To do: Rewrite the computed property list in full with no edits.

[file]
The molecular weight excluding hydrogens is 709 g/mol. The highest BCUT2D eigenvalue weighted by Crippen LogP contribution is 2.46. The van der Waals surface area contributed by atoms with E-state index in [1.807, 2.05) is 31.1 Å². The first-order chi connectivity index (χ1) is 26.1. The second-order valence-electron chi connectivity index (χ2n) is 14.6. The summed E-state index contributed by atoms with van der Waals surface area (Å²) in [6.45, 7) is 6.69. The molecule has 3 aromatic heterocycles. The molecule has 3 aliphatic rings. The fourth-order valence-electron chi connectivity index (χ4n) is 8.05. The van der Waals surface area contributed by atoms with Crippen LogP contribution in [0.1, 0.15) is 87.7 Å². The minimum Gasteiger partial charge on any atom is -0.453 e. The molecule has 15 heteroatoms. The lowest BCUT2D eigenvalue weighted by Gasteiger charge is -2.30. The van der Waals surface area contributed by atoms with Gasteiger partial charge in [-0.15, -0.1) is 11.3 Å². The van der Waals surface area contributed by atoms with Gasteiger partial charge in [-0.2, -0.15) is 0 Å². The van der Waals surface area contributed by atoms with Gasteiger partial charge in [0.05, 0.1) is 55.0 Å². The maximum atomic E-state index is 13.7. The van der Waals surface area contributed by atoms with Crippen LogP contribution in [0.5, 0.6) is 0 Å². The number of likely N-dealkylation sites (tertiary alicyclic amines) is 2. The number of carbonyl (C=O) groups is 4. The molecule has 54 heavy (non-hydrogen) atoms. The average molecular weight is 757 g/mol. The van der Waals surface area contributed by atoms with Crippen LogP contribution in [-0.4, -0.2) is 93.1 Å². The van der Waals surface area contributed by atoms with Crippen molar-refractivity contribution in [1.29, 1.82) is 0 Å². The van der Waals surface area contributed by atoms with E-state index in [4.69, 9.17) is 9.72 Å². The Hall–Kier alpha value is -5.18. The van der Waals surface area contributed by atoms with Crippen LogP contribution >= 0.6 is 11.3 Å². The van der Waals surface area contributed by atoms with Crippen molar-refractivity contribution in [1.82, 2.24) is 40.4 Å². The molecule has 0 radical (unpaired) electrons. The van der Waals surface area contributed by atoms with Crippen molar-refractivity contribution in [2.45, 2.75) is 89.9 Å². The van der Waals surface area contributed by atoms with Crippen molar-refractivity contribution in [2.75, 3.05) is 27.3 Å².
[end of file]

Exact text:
The molecular weight excluding hydrogens is 709 g/mol. The highest BCUT2D eigenvalue weighted by Crippen LogP contribution is 2.46. The van der Waals surface area contributed by atoms with E-state index in [1.807, 2.05) is 31.1 Å². The first-order chi connectivity index (χ1) is 26.1. The second-order valence-electron chi connectivity index (χ2n) is 14.6. The summed E-state index contributed by atoms with van der Waals surface area (Å²) in [6.45, 7) is 6.69. The molecule has 3 aromatic heterocycles. The molecule has 3 aliphatic rings. The fourth-order valence-electron chi connectivity index (χ4n) is 8.05. The van der Waals surface area contributed by atoms with Crippen LogP contribution in [0.1, 0.15) is 87.7 Å². The minimum Gasteiger partial charge on any atom is -0.453 e. The molecule has 15 heteroatoms. The lowest BCUT2D eigenvalue weighted by Gasteiger charge is -2.30. The van der Waals surface area contributed by atoms with Gasteiger partial charge in [-0.15, -0.1) is 11.3 Å². The van der Waals surface area contributed by atoms with Gasteiger partial charge in [-0.2, -0.15) is 0 Å². The van der Waals surface area contributed by atoms with Gasteiger partial charge in [0.05, 0.1) is 55.0 Å². The maximum atomic E-state index is 13.7. The van der Waals surface area contributed by atoms with Crippen LogP contribution in [0.5, 0.6) is 0 Å². The number of likely N-dealkylation sites (tertiary alicyclic amines) is 2. The number of carbonyl (C=O) groups is 4. The molecule has 54 heavy (non-hydrogen) atoms. The average molecular weight is 757 g/mol. The van der Waals surface area contributed by atoms with Crippen LogP contribution in [-0.4, -0.2) is 93.1 Å². The van der Waals surface area contributed by atoms with Crippen molar-refractivity contribution in [1.29, 1.82) is 0 Å². The van der Waals surface area contributed by atoms with E-state index in [4.69, 9.17) is 9.72 Å². The Hall–Kier alpha value is -5.18. The van der Waals surface area contributed by atoms with Crippen LogP contribution >= 0.6 is 11.3 Å². The van der Waals surface area contributed by atoms with Crippen molar-refractivity contribution in [1.82, 2.24) is 40.4 Å². The molecule has 0 radical (unpaired) electrons. The van der Waals surface area contributed by atoms with Crippen molar-refractivity contribution in [2.45, 2.75) is 89.9 Å². The van der Waals surface area contributed by atoms with Crippen molar-refractivity contribution in [2.75, 3.05) is 27.3 Å².